- Aragones, Enriqueta & Palfrey, Thomas R., 2002. "Mixed Equilibrium in a Downsian Model with a Favored Candidate," Journal of Economic Theory, Elsevier, vol. 103(1), pages 131-161, March.
- Aragones, Enriqueta & Palfrey, Thomas. R., 2000. "Mixed Equilibrium in a Downsian Model With a Favored Candidate," Working Papers 1102, California Institute of Technology, Division of the Humanities and Social Sciences.
- Dasgupta, Partha & Maskin, Eric, 1986. "The Existence of Equilibrium in Discontinuous Economic Games, II: Applications," Review of Economic Studies, Wiley Blackwell, vol. 53(1), pages 27-41, January.
- John Ferejohn, 1986. "Incumbent performance and electoral control," Public Choice, Springer, vol. 50(1), pages 5-25, January.
- Enriqueta Aragonès & Thomas R. Palfrey, 2004. "Electoral Competition Between Between Two Candidates of Different Quality: The Effects of Candidate Ideology and Private Information," Working Papers 60, Barcelona Graduate School of Economics.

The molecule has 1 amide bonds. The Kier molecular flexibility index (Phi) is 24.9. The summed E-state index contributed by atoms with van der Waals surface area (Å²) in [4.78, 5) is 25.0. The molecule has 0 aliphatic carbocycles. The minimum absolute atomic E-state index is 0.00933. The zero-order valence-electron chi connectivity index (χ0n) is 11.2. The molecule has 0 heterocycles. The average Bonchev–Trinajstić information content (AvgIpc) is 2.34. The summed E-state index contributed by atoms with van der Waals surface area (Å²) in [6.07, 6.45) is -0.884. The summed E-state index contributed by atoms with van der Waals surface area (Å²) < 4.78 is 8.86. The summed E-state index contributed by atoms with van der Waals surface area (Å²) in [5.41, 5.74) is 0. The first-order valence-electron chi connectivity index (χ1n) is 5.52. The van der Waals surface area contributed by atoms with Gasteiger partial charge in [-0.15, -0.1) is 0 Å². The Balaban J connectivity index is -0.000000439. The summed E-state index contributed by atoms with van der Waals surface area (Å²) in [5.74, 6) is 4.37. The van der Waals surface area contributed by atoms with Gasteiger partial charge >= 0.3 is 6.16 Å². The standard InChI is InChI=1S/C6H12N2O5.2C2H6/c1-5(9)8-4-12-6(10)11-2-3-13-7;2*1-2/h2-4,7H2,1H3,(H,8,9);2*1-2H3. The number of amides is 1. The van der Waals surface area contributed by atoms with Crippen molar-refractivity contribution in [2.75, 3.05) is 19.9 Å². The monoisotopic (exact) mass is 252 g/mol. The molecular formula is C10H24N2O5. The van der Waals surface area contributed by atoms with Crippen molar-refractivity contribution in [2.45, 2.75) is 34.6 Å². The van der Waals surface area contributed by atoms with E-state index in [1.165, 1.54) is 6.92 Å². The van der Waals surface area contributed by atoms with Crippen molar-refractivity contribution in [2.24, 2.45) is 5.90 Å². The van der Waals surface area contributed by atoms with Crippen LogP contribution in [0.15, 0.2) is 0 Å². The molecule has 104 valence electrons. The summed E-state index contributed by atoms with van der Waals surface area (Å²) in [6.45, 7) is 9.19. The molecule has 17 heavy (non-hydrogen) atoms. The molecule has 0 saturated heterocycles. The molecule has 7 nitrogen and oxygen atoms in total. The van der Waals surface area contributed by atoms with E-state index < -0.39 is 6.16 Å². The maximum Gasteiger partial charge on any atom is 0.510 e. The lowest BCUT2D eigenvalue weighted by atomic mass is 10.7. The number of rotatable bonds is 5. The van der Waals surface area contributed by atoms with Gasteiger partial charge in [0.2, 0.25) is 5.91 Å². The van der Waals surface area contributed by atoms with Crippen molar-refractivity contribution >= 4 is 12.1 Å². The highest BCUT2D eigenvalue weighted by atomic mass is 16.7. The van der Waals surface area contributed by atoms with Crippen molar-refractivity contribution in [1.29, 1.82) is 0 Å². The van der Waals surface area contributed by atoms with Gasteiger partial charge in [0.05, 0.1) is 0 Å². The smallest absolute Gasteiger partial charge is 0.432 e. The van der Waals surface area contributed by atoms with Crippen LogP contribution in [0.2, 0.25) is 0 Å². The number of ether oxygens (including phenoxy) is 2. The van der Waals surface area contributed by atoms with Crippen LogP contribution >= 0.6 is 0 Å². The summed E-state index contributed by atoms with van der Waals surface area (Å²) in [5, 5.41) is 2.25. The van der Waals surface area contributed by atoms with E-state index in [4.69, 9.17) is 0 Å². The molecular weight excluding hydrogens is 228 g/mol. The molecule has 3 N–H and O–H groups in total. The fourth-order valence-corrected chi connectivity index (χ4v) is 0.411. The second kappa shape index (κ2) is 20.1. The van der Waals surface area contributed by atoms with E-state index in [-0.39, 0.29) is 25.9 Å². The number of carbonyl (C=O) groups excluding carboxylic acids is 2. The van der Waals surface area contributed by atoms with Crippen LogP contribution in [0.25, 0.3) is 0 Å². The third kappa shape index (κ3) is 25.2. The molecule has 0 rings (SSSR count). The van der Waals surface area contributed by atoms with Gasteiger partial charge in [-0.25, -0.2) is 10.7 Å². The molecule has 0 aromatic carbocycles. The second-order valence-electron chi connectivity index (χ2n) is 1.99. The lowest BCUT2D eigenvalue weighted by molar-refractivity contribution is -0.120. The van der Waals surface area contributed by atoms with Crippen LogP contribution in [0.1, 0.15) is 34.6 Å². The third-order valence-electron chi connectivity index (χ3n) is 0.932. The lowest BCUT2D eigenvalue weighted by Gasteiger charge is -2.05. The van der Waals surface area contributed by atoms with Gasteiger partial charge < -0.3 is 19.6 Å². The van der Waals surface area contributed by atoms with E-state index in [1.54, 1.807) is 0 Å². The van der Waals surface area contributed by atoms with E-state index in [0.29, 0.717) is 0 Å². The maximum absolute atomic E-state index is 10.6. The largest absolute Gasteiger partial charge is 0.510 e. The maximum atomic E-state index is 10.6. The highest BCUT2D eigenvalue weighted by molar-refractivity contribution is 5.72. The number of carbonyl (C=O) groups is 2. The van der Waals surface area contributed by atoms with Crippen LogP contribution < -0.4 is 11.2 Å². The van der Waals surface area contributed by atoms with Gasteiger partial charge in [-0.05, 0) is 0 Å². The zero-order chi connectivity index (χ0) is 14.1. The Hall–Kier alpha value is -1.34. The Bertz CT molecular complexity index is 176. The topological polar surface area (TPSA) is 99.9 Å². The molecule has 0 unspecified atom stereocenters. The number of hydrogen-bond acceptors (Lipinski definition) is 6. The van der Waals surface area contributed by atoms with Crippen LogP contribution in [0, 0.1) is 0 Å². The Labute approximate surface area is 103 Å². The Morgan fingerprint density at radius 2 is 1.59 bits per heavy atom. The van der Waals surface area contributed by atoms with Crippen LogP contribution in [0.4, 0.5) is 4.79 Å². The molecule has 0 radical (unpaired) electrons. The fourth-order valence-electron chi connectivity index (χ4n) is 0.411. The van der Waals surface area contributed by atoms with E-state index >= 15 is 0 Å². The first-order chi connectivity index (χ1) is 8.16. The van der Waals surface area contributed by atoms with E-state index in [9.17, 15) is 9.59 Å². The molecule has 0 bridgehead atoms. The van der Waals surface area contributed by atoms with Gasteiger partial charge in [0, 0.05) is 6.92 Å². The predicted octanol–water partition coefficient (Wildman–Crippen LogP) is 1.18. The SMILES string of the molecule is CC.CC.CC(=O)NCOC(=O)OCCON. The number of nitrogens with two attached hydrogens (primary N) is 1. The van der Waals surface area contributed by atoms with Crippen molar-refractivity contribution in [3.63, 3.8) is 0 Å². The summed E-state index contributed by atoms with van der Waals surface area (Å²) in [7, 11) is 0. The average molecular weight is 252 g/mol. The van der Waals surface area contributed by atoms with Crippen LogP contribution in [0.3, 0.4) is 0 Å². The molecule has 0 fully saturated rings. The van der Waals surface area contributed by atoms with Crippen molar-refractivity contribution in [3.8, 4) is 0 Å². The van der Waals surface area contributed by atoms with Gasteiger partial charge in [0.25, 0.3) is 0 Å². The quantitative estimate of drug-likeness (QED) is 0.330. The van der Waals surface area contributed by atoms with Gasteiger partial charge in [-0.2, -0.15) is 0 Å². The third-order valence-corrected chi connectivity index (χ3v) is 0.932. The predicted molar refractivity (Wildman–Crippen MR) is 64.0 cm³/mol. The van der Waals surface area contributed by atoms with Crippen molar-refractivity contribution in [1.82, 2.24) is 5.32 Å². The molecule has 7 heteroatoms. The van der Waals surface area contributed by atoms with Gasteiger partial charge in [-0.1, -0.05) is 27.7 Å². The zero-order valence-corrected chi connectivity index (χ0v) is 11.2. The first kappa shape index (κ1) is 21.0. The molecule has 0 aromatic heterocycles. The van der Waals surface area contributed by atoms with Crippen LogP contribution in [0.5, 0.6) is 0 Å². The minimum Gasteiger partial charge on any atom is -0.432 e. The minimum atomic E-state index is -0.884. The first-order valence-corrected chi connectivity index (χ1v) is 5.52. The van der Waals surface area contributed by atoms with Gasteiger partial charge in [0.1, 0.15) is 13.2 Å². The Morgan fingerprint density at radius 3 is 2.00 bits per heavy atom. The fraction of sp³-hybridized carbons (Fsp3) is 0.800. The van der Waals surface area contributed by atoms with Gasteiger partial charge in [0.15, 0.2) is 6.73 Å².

- Hinich, M., 1976.
"Equilibrium in Spatial Voting: The Median Voter Result is an Artifact,"
119, California Institute of Technology, Division of the Humanities and Social Sciences.
- Hinich, Melvin J., 1977. "Equilibrium in spatial voting: The median voter result is an artifact," Journal of Economic Theory, Elsevier, vol. 16(2), pages 208-219, December.
- Bernhardt, Dan & Duggan, John & Squintani, Francesco, 2007.
"Electoral competition with privately-informed candidates,"
Games and Economic Behavior,
Elsevier, vol. 58(1), pages 1-29, January.
- John Duggan, 2003. "Electoral Competition with Privately Informed Candidates," Theory workshop papers 505798000000000029, UCLA Department of Economics.
- Ignacio Ortuño Orti´n, 2002. "Ideological versus Downsian political competition," Social Choice and Welfare, Springer, vol. 19(3), pages 551-567.
- John E. Roemer, 1997. "Political-economic equilibrium when parties represent constituents: The unidimensional case," Social Choice and Welfare, Springer, vol. 14(4), pages 479-502.
- Weingast, Barry R. & Wittman, Donald, 2008. "The Oxford Handbook of Political Economy," OUP Catalogue, Oxford University Press, number 9780199548477.
- Richard Ball, 1999. "Discontinuity and non-existence of equilibrium in the probabilistic spatial voting model," Social Choice and Welfare, Springer, vol. 16(4), pages 533-555.